It only took me a mere 4 years from I first started this article about the MMC until it is now done for public released 🙂 …
A new article has been added that describes the thoughts, design, construction and test of a very high impedance primary circuit QCW DRSSTC, where the …
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Read this document about safety! http://www.pupman.com/safety.htm
DO NOT REPLICATE THIS PROJECT!
If you do anyway, be aware of large switching transients that may damage nearby electronics, read this entire article before proceeding.
The idea to this coil came with Steve Ward showing off his first QCW DRSSTC that used a buck regulated DC supply to ramp up the supply voltage along with a long on-time to grow straight and very long sparks compared to the secondary coil length.
I thought it could be done simpler, yet with less control, by using the rising edge of 50 Hz mains supply voltage. From start of the sine wave to the top it corresponds to a on-time of 5000 uS and to be able to use large IGBT bricks the frequency would have to be kept down. Sword like behaviour of sparks is however mostly seen at above 300-400 kHz, where as lower than that results in more branched sparks.
A high impedance primary circuit is needed to keep peak current at a level that the IGBTs can handle to switch for very long pulses, for a DRSSTC, up to 5000 uS. In order to get enough primary windings, I went for a upside-down U shape primary as a regular helical coil with high enough coupling would quickly get as tall as the secondary coil itself.
To use 3 IGBT bricks in parallel it is important to ensure as even current sharing as possible, this is done by mounting them close to each other on the same heat sink, drive them from the same gate drive transformer with individual gate resistors matched as close as possible.
Steve Wards universal driver 2.1b only has a robust enough 24 VDC section to run up to about 300 uS on-time with large gate capacitance, when trying to run with longer on-times than that, the 24 VDC 1.5 A regulator is now longer enough to supply the needed current. A external 26 VDC 8 A power supply is used instead and output stage will have to be reinforced to conduct higher currents and dissipate more heat.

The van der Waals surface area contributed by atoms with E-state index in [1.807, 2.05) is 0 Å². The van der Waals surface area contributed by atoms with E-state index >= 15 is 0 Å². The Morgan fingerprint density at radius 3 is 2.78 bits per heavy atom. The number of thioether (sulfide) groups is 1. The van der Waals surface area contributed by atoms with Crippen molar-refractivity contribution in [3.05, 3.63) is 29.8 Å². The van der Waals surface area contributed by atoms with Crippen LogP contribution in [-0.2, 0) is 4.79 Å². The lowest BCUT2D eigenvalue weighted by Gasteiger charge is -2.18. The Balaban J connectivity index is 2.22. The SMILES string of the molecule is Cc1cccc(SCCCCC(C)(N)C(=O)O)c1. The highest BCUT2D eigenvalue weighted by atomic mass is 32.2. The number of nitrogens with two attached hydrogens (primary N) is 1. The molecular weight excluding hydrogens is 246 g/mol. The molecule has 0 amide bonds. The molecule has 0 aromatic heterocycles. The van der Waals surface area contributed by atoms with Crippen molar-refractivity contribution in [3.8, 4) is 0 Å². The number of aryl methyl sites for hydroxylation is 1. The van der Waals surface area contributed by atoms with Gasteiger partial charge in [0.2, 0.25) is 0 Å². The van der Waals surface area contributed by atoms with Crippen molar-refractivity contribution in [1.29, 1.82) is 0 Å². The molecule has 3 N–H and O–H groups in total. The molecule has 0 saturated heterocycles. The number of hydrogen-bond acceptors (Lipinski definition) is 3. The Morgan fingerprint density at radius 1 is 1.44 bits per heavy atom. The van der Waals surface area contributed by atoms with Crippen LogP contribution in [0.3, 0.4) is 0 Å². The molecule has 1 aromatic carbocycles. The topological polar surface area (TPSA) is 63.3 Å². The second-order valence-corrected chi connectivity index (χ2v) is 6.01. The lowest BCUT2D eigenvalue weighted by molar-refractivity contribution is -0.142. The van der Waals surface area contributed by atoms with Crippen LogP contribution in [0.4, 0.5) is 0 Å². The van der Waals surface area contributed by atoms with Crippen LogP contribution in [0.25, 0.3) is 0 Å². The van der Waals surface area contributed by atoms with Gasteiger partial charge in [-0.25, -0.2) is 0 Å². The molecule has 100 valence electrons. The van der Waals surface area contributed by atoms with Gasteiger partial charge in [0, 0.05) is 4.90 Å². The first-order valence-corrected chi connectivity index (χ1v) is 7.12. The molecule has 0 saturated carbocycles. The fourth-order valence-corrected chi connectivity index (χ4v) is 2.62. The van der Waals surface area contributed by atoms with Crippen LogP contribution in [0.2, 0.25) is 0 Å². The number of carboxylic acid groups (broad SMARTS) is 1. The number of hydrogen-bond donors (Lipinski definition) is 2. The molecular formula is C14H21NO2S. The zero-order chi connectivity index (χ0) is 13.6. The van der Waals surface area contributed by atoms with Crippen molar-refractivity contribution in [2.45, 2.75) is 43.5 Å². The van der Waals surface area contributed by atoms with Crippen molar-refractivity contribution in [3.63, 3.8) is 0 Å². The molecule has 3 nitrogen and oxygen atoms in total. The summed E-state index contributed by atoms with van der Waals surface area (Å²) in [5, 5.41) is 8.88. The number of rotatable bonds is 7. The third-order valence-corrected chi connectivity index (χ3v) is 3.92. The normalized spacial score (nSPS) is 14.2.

|Bridge||3x SKM145GB123D IGBT bricks in a parallel half bridge configuration|
|Bridge supply||0 – 260VAC through a variac|
|Primary coil||21 turns of 8 mm copper tubing in a up-side-down U shape|
|MMC||10 strings in parallel of 10 in series Kemet
R474N247000A1K capacitors for 0.047 uF at 9000 VDC, 280 A peak and 40 A rms rating.
|Secondary coil||160 mm diameter, 330 mm long, 1500 windings, 0.2 mm enamelled copper wire.|
|Resonant frequency||Around 100 kHz.|
|Topload||100 x 330 mm spun aluminium toroid.|
|Input power||10BPS, 500 cycles, 50A limiter: 750W at 260VAC at 3A.|
|Spark length||Up to 500 mm long sparks.|
Same as Steve Wards universal driver version 2.1b. Just made on single sided PCB without SMD components and the 24VDC part has traces reinforced, MOSFETs heat sinked and uses a external power supply. A external 26VDC / 8 Ampere power supply is used to ensure that under voltage will not be a problem, at least not before something starts to smoke.
31st October 2011
I put the bridge together on a heat sink with 3 phase rectifier used with all inputs in parallel for 1 phase supply and connected all 3 half bridge IGBT bricks in parallel with 3 straight bus bars. All recycled components from a DC link inverter.
Designed staccato PCB as the old layout used in my VTTC I was on a vero board. A optical output was added to use the interrupter with a standard DRSSTC driver.
Started construction of the secondary coil.
2nd November 2011
Etched PCB board for staccato controller.
Finished winding the secondary coil. It was made with a total of 1500 turns of 0.2 mm wire and dimensions 160 x 330 mm. Varnished the secondary coil with polyurethane varnish.
3rd November 2011
The secondary coil was given a second thick layer of varnish, not the most pretty job as I tried to pour as much varnish on as possible and let it rotate and settle it around the coil by itself. As the secondary coil was not completely in level it result in a little running, but overall a fair result of adding a lot of thin varnish.
Finished assembly of the staccato controller and bench tested it.
The project got shelved due to starting on a new job, after a long rest of over 3 years the box with parts was once again brought out in the light and construction could continue.
7th March 2015
Etched driver PCB and started populating the board with all passive components.
6th October 2015
Construction of a very cheap MMC from capacitors that was bought from a 10$ ebay auction for 100x Kemet R474N247000A1K, rated for 900VDC 28 A peak and 4 A rms. A easy and uniform construction, with current sharing in mind, is to construct it around a round piece of wood or plastic tube.